|Dennis, thank you very much. For someone like me who's introduction to Objectivism comes primarily from encounters on this board, you have clarified something that has baffled me since the first day I clicked the link that got me here.
I was talking to a friend yesterday (a friend who would never come here of her own free will, I'm sure) about the frequent use of the word "savage" to denote Native Americans and black Africans in the discussion of a recent article. As you might imagine, she was appalled and upset, but I tried to explain the context (see, I'm learning something). The way I saw it, the folks that were flinging "savage" around weren't really being racist. Yes, I'd say they were expressing their hatred. And yes, they were using a racially charged epithet to express it. But from what I could gather, their hatred extends far beyond racial lines, including everyone whom they judge to be committed to what they have defined as "irrationality." In that context, the racially charged language is just a convenient vehicle for their opprobrium.
So, in light of that, I had to ask myself, "What is it about Objectivism that encourages such remarkably hateful ranting?" And now I see. These folks feel that Ayn Rand herself has sanctioned this kind of behavior as the only appropriate response to evil. I'm not sure that that's really what she was getting at, but I'm new here. Seems to me that a lot depends on how very reasonable you are and how clearly you understand the person you are condemning. Any limit in your knowledge of the person or the rigor of your own reason could result in you flinging hate mistakenly. Thankfully, not everyone on this board believes that being hateful is the best policy.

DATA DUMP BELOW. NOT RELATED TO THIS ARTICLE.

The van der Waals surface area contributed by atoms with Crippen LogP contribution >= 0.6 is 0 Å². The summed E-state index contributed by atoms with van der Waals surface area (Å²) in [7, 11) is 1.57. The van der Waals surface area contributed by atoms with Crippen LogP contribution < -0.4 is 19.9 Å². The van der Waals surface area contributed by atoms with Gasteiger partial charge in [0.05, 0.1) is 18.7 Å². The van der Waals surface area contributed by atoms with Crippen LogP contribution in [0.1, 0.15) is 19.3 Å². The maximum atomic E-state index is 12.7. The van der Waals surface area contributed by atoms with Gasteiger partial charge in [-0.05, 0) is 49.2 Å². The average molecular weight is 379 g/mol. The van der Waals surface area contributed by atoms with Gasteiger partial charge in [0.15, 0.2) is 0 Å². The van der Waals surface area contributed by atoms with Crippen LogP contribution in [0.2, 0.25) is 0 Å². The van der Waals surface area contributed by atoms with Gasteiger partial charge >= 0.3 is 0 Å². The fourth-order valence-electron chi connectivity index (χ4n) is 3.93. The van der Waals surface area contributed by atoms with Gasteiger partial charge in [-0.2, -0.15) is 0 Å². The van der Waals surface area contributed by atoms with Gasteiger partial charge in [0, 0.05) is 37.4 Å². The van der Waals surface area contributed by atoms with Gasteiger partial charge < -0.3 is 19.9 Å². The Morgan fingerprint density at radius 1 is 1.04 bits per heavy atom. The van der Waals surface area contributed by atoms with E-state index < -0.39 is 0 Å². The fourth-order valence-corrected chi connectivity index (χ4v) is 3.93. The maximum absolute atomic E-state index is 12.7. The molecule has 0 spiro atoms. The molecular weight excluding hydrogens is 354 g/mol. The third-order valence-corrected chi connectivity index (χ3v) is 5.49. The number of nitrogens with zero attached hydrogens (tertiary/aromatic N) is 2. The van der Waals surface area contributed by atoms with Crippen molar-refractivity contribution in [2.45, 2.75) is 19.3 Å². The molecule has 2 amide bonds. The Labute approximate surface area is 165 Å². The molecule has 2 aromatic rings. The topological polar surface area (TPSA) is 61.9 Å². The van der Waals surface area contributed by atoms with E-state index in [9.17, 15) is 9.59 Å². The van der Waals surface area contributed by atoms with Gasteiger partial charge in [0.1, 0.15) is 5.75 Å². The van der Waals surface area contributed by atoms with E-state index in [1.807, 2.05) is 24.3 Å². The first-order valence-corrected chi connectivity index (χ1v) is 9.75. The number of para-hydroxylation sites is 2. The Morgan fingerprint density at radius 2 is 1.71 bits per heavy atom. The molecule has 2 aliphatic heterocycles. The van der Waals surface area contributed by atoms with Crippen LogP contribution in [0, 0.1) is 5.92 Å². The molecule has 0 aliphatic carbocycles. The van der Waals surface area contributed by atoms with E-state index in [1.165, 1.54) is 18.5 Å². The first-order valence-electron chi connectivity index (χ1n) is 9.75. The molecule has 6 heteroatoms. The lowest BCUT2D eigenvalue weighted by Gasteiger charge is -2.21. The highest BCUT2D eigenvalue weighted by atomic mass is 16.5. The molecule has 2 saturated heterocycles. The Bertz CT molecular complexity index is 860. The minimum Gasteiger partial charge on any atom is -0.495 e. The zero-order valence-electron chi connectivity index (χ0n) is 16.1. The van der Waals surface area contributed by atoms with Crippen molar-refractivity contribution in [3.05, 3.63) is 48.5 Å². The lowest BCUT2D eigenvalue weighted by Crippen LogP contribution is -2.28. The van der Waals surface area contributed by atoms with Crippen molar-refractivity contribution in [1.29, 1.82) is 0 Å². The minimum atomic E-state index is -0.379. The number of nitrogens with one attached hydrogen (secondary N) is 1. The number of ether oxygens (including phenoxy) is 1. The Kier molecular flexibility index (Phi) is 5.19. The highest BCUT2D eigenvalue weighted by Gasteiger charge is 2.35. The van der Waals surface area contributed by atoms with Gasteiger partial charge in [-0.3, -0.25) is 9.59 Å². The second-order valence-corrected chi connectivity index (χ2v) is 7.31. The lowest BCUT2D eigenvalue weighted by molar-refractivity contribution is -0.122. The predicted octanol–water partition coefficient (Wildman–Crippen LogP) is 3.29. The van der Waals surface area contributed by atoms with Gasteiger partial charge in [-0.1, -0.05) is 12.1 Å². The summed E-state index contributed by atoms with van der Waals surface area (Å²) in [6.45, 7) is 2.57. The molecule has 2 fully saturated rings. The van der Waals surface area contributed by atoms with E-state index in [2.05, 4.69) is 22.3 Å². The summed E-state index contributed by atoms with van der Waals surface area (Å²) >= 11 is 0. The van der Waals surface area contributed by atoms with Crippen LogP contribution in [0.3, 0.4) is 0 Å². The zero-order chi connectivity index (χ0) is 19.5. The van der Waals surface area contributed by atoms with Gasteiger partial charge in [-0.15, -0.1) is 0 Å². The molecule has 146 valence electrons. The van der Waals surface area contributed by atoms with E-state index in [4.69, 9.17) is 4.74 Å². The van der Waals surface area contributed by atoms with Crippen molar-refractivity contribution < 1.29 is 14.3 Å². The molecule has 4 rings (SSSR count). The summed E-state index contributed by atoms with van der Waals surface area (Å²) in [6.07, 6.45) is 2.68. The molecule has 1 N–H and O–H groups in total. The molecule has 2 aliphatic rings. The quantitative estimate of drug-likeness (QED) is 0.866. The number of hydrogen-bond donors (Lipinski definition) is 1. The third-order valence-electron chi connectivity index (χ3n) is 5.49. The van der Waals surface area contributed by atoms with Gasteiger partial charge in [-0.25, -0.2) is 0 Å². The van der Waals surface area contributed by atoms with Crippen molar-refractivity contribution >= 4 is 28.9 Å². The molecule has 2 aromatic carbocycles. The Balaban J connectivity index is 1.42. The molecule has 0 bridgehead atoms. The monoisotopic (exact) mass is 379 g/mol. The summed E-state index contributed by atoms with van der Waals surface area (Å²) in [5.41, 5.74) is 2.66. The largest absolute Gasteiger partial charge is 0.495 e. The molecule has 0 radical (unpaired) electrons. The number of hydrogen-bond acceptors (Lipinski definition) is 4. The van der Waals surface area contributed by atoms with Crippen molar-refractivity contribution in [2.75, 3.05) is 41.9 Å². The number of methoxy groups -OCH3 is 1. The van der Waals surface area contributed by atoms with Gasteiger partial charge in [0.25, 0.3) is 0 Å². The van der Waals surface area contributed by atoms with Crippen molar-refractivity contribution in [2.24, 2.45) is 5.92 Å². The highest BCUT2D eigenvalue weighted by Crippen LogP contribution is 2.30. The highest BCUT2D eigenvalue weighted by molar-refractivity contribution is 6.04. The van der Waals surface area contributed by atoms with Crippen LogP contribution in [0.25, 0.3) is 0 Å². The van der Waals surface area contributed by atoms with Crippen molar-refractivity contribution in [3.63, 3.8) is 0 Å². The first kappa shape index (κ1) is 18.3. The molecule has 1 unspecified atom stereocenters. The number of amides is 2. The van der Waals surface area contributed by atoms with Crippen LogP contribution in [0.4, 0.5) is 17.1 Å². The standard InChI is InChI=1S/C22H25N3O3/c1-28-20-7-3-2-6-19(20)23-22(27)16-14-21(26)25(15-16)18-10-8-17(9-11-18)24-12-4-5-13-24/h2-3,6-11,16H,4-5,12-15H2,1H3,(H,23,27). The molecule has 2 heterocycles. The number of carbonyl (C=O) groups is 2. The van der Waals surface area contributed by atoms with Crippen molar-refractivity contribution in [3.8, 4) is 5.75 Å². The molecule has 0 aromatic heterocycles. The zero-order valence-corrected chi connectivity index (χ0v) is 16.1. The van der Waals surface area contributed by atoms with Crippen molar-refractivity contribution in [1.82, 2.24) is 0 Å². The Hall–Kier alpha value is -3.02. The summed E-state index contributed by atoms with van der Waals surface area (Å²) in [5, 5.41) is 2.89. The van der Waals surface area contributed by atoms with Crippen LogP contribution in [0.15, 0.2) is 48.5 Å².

The distinction between the goals of a philosopher and those of a psychologist seems important. A philosopher is not concerned first and foremost with helping people, only with stating her philosophy as clearly and conclusively as she can. Such statements may indeed help a person (as Jay Pastore #25 shows), but that is not the first priority. For a psychologist, the first priority is to help.
Dennis's article quite ably makes the distinction between knowledge and action. Certain knowledge (i.e.: this man who stands before me is evil) does not demand any particular action or expression in the abstract. Context is important. What are you trying to achieve? If you are merely trying to state your position as emphatically as possible, then rant away. But if you are trying to educate or bring someone to a better understanding of reality, perhaps there are more effective ways to go about it.
And finally, I'd like to speak to Adam Reed's post regarding the proper behavior of a therapist toward a child molester in his office. A friend of mine was exactly in that position. Often, a therapist can deduce a patient's pathology during the intake session alone, but to blurt out a diagnosis at the end of an hour's conversation on moral grounds would alienate even the most mildly disturbed patient and ensure that no patient ever come back for the second session. The fact that a child molester is in your office in the first place is a wonder of the natural world; a tremendous challenge and opportunity to test your metal, as it were, in the art of healing. That this child molester is in your office is enough to inform you that he is aware of a problem. That this child molester was himself molested in his childhood is a near certainty. One of his major problems, therefore, is likely to be the unprocessed and unacknowledged rage and shame of his own abuse, which he is reenacting as an ego defense. To heal this man, that's the place you have start. That a therapist, without eschewing his own moral clarity, work to understand the patient's subjective experience is a necessary tool of diagnosis and therapy. To laymen, yes, a distasteful task (even to my friend, it was at times daunting), but so's cleaning toilets and changing diapers, but it is worthy work for those who take it on.